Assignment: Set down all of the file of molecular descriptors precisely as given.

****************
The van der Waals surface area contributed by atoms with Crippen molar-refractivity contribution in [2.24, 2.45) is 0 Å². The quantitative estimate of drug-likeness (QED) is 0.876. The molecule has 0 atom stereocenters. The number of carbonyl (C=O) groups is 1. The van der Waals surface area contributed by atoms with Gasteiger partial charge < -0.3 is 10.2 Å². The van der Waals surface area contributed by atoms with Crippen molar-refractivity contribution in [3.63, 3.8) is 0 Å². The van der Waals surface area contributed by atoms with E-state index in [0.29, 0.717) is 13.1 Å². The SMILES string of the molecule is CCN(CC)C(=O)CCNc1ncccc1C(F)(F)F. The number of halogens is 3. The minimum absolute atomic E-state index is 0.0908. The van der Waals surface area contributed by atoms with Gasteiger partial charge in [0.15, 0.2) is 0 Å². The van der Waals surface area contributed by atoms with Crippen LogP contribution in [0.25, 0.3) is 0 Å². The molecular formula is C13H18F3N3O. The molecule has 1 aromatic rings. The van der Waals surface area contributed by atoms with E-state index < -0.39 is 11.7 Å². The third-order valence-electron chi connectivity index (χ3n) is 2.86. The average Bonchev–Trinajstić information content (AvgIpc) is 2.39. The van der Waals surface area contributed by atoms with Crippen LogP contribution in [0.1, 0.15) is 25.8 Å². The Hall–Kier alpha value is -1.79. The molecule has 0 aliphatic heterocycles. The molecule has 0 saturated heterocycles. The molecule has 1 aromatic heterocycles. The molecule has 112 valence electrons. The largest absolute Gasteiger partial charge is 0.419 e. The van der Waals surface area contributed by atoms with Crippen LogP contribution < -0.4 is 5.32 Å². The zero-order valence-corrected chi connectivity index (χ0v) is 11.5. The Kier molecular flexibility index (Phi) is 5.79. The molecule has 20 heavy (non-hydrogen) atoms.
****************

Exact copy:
The van der Waals surface area contributed by atoms with Crippen molar-refractivity contribution in [2.24, 2.45) is 0 Å². The quantitative estimate of drug-likeness (QED) is 0.876. The molecule has 0 atom stereocenters. The number of carbonyl (C=O) groups is 1. The van der Waals surface area contributed by atoms with Gasteiger partial charge < -0.3 is 10.2 Å². The van der Waals surface area contributed by atoms with Crippen molar-refractivity contribution in [3.63, 3.8) is 0 Å². The van der Waals surface area contributed by atoms with E-state index in [0.29, 0.717) is 13.1 Å². The SMILES string of the molecule is CCN(CC)C(=O)CCNc1ncccc1C(F)(F)F. The number of halogens is 3. The minimum absolute atomic E-state index is 0.0908. The van der Waals surface area contributed by atoms with Gasteiger partial charge in [0.15, 0.2) is 0 Å². The van der Waals surface area contributed by atoms with Crippen LogP contribution in [0.25, 0.3) is 0 Å². The molecular formula is C13H18F3N3O. The molecule has 1 aromatic rings. The van der Waals surface area contributed by atoms with E-state index < -0.39 is 11.7 Å². The third-order valence-electron chi connectivity index (χ3n) is 2.86. The average Bonchev–Trinajstić information content (AvgIpc) is 2.39. The van der Waals surface area contributed by atoms with Crippen LogP contribution in [0.1, 0.15) is 25.8 Å². The Hall–Kier alpha value is -1.79. The molecule has 0 aliphatic heterocycles. The molecule has 0 saturated heterocycles. The molecule has 1 aromatic heterocycles. The molecule has 112 valence electrons. The largest absolute Gasteiger partial charge is 0.419 e. The van der Waals surface area contributed by atoms with Crippen LogP contribution < -0.4 is 5.32 Å². The zero-order valence-corrected chi connectivity index (χ0v) is 11.5. The Kier molecular flexibility index (Phi) is 5.79. The molecule has 20 heavy (non-hydrogen) atoms.